8. 8. New industry Emerging markets will be the main drivers of global growth in the consumption of TVs, PCs and mobile phones over the next five yearscentres of gravity Figure 4: Source of growth of consumer electronics products, 2010-2015 (number of units, %)Taken together, these trends aredramatically reshaping industries atthe forefront of globalisation. Take TVs 34% 66%electronics and high-tech (E&HT),for example. With slower growthand more saturated markets in many PCs 17% 83%Western economies, consumers inemerging markets will account for Mobile phones 12% 88%the lion’s share of the industry’sexpansion. For example, emergingmarkets will account for 88 percent Developed economies Emerging economiesof the growth in mobile phonesales, 83 percent of the expansion Source: Economist Intelligence Unit; Accenture analysisin PCs purchased, and 66 percent ofadditional TV sets sold over the nextfive years (see figure 4).The shifting centre of growth in theindustry is leading to the emergence Ignore the shifts at Of course, the opportunity in emerging markets and the competitiveof new global market leaders – witness your peril threat posed by players from these countries won’t evolve as quicklythe increasing dominance of Samsungand LG, or the more recent ascent of across all industries. However, even in The E&HT industry provides important industries that are somewhat shelteredAcer, HTC, Huawei or Lenovo. China’s lessons for other industries at earlierHuawei, a telecoms-equipment from these trends, the relative stages of internationalisation. attractiveness of emerging marketsmanufacturer, is a perfect example The first is that tomorrow’s high-of this new breed of competitor. By is likely to have grown. The retail performing companies will increasingly industry is a good example. For someserving China Mobile, China Telecom be determined by their success inand China Unicom, Huawei has built time, retailers were considered to be emerging markets, not developed ones. the laggards of internationalisation.a strong domestic base in the world’s Moreover, in some industries, it will belargest telecoms market. Huawei However, saturated markets at home possible to become the global leader coupled with accelerating demandhas also invested heavily in research just by winning in large emergingand development to accelerate its in emerging markets are forcing markets. Take Alipay, the online large retailers to rapidly expand theirshift towards higher-value products payment subsidiary of Alibaba, theand services. As its competitors footprint in the emerging world. Many online marketplace based in China. The US giants that were once satisfiedretrenched during the downturn, company recently overtook PayPal inHuawei expanded aggressively into with their sizeable home market are terms of its number of registered users now looking to emerging marketsinternational markets, overtaking and transaction volume – this despiteNokia Siemens and Alcatel-Lucent to for growth. Best Buy, the consumer a limited overseas business. electronics retailer, is a good example.become the industry’s second-largestplayer, with 20 percent of the global It first entered emerging markets in The second lesson is that evenmarket. We saw evidence of Huawei’s 2007 but has rapidly grown, opening domestic players who think they’redramatic rise in November 2009 when stores in China, Mexico and Turkey. insulated from what’s going on init won a landmark contract to build emerging markets may find theirNorway’s fourth generation (4G) For companies across industries the position at home under threat from message is clear: the new investmentmobile network – this in the backyard these emerging global players. Thisof its major competitors. landscape necessitates a rethink. means that companies that aren’t Those companies that are quick to re- proactive in pursuing the opportunities evaluate the opportunity in emerging in emerging markets aren’t just passing markets and organise themselves to up a valuable source of growth, they’re seize it will be best placed to capture potentially jeopardising their long- new sources of growth in the upturn. term position.8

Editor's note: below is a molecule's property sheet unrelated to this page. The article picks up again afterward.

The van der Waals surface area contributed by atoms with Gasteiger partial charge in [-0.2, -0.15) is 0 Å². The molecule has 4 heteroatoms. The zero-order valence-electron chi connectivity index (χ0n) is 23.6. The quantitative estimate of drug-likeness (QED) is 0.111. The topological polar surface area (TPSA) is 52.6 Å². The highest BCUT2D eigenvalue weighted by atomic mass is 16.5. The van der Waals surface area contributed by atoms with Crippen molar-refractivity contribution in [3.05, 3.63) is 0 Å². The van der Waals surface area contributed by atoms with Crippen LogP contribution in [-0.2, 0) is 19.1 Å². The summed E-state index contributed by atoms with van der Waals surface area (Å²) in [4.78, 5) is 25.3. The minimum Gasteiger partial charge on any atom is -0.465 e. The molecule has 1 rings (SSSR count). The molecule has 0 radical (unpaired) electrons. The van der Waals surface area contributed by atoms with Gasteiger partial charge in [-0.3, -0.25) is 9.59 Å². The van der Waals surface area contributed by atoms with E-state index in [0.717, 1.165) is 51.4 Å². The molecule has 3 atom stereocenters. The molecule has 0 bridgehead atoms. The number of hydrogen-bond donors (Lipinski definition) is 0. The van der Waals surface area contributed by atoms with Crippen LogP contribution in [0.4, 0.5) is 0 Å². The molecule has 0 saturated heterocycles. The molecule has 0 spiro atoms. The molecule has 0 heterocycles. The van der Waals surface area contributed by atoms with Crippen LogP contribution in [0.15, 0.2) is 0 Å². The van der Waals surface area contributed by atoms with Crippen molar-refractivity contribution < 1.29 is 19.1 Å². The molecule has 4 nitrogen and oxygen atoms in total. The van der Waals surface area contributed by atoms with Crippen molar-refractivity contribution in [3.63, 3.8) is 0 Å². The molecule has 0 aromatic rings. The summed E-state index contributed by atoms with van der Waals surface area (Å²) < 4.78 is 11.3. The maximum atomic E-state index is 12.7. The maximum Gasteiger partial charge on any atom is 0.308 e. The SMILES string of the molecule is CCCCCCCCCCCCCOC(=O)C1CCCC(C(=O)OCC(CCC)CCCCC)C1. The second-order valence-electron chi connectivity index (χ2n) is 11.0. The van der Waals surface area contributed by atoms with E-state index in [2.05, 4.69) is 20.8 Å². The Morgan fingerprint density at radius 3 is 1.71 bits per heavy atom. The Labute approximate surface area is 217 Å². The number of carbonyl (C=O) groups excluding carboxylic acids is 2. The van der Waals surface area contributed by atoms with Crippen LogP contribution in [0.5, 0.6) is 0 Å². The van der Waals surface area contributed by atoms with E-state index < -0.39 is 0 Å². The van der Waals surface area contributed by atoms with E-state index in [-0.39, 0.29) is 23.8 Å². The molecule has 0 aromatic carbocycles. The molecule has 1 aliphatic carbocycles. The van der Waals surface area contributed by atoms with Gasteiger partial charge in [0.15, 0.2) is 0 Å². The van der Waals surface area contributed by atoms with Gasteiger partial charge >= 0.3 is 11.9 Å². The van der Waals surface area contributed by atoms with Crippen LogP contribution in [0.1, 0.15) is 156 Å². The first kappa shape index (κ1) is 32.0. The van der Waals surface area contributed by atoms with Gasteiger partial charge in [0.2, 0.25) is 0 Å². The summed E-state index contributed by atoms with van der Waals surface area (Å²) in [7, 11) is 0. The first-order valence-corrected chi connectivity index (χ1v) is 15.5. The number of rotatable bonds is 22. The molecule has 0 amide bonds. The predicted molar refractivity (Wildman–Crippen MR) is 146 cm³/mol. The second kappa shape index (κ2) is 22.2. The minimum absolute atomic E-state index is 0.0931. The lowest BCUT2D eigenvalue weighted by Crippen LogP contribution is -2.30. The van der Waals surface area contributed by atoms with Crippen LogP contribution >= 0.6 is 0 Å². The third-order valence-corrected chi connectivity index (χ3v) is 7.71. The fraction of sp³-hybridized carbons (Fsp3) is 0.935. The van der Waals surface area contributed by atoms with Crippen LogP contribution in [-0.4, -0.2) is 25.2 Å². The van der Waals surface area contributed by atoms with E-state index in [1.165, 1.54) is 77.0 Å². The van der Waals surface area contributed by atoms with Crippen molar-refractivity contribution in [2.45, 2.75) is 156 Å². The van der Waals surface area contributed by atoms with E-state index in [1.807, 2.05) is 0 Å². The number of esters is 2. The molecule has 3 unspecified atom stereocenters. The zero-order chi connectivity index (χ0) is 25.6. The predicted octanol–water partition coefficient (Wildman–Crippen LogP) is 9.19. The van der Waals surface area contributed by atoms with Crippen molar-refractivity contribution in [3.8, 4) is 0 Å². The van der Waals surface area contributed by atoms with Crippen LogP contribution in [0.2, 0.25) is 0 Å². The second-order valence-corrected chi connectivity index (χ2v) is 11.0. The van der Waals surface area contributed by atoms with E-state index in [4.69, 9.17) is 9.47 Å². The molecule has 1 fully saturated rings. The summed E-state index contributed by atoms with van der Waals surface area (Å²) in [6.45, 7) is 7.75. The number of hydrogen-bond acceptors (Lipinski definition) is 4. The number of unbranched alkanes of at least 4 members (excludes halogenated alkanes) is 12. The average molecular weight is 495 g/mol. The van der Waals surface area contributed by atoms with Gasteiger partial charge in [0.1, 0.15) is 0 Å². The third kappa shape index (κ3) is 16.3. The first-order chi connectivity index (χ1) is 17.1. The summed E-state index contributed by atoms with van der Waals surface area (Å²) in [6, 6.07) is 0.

9. 9. Petronas Towers in Kuala Lumpur, Malaysia 9